The title track from Dark Black Makeup is the best song Radkey have ever written – it’s a hit – that is now without doubt; a gritty, sultry punk rock anthem born of the dreams of tearaway teenagers raised on horror-punk and skate culture. The real question is whether the rest of the material on their debut album lives up to hype that’s been piled on this still-young group of musicians for the past few years, and indeed whether there’s any real substance to what otherwise will boil down to an entertaining if somewhat generic live experience.
Recorded at McCall Sound Studios in Sheffield with producer Ross Orton behind the desk, the band say it’s an album concerned with “jealousy, regret, love, obsession, death, insecurity, and sadistic, evil people – the kind of things that make you feel uneasy” – lofty ambitions that are to be applauded, but do they hit the mark? In all honesty, no, not quite.
Front man Dee Radke has a stunner of a voice; a deep and cavernous croon that does the Dark Lord Danzig himself no disservice, but Radkey lack any of the real effervescence and balls-out attitude that made The Misfits such a vital and ground-breaking band. They’ve so far avoided cliché by cleverly aligning themselves with the underground rather than shooting for the mainstream rock world, but laid bare on a debut album leaves them with few places to hide and the reality that their song-writing for the most part can’t quite justify the talk that’s being talked.
Songs like the title track go a long way to proving that the trio can pen hit singles. The snotty intro to ‘Le Song’ is a rousing highlight alongside the gutsy ‘Song of Solomon’ and the ripping ‘Glore’ is a two minute masterstroke of high velocity machine-gun skate punk, but this album is also crammed full of average listens. To give them their dues, there’s no doubting they can sure play the shit out of those instruments – drummer Solomon has a sledgehammer touch behind the bins and Dee rips out some disgustingly slick solos. Unfortunately the rest of the material soon falls foul of monotony and the album dissipates into what is ultimately a bland offering; thirteen tracks that can at times seem like a chore to wade through.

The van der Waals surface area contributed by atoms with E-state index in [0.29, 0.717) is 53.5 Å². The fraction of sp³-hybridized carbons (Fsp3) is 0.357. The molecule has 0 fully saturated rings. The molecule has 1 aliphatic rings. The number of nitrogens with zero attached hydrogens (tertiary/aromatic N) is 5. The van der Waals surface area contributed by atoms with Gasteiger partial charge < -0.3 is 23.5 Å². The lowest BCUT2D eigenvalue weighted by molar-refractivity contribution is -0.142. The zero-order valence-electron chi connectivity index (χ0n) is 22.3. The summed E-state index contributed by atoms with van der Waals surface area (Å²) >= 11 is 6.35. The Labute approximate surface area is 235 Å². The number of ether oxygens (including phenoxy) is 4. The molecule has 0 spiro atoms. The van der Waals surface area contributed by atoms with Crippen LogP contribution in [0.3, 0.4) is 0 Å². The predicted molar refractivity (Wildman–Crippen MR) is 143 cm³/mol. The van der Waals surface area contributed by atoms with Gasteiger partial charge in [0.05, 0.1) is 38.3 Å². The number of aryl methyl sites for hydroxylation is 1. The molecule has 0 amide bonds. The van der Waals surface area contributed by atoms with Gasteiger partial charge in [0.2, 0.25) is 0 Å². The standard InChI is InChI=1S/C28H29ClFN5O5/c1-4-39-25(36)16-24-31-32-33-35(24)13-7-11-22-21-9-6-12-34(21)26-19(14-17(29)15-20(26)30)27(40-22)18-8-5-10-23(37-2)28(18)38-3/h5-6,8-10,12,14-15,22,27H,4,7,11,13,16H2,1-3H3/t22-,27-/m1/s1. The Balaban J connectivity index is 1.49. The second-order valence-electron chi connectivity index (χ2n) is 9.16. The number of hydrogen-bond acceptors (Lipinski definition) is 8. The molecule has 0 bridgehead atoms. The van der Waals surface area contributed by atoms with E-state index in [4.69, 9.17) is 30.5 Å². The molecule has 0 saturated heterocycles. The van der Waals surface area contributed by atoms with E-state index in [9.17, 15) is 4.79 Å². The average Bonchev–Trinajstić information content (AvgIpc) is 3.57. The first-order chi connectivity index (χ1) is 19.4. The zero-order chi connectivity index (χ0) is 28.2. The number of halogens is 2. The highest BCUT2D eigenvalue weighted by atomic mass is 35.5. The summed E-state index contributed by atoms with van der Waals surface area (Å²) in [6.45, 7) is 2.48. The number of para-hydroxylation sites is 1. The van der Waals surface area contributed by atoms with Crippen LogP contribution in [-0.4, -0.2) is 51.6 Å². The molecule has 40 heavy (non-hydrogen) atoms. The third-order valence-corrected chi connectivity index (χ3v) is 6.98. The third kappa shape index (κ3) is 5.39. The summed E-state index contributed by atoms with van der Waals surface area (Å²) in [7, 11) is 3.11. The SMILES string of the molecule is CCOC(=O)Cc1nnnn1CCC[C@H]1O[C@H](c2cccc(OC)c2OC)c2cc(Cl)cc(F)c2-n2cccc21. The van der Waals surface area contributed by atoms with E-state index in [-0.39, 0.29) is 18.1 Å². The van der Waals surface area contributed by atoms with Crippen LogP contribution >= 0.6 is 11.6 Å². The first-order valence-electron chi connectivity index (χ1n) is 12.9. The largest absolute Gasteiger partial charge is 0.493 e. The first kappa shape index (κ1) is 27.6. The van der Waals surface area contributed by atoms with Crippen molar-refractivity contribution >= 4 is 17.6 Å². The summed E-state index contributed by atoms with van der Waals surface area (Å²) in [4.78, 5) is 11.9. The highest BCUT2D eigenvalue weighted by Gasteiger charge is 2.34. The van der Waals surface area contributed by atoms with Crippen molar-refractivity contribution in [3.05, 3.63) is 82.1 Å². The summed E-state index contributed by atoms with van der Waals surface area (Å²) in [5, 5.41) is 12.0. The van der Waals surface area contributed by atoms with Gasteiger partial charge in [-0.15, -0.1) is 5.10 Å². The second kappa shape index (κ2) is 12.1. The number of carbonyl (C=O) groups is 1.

Radkey have a lot of potential but their mid-tempo take on punk rock with a severe lack of variation just doesn’t quite hit home – it feels flaccid and drained. Exactly who this band of brothers are trying to speak to with their music and exactly what they’re trying to say seems to remain a mystery for now, meaning that ultimately there’s more style than substance and the record as a whole fails to connect.
– Jamie Otsa
Venue: Dark Black Makeup
Support Band: Little Man Records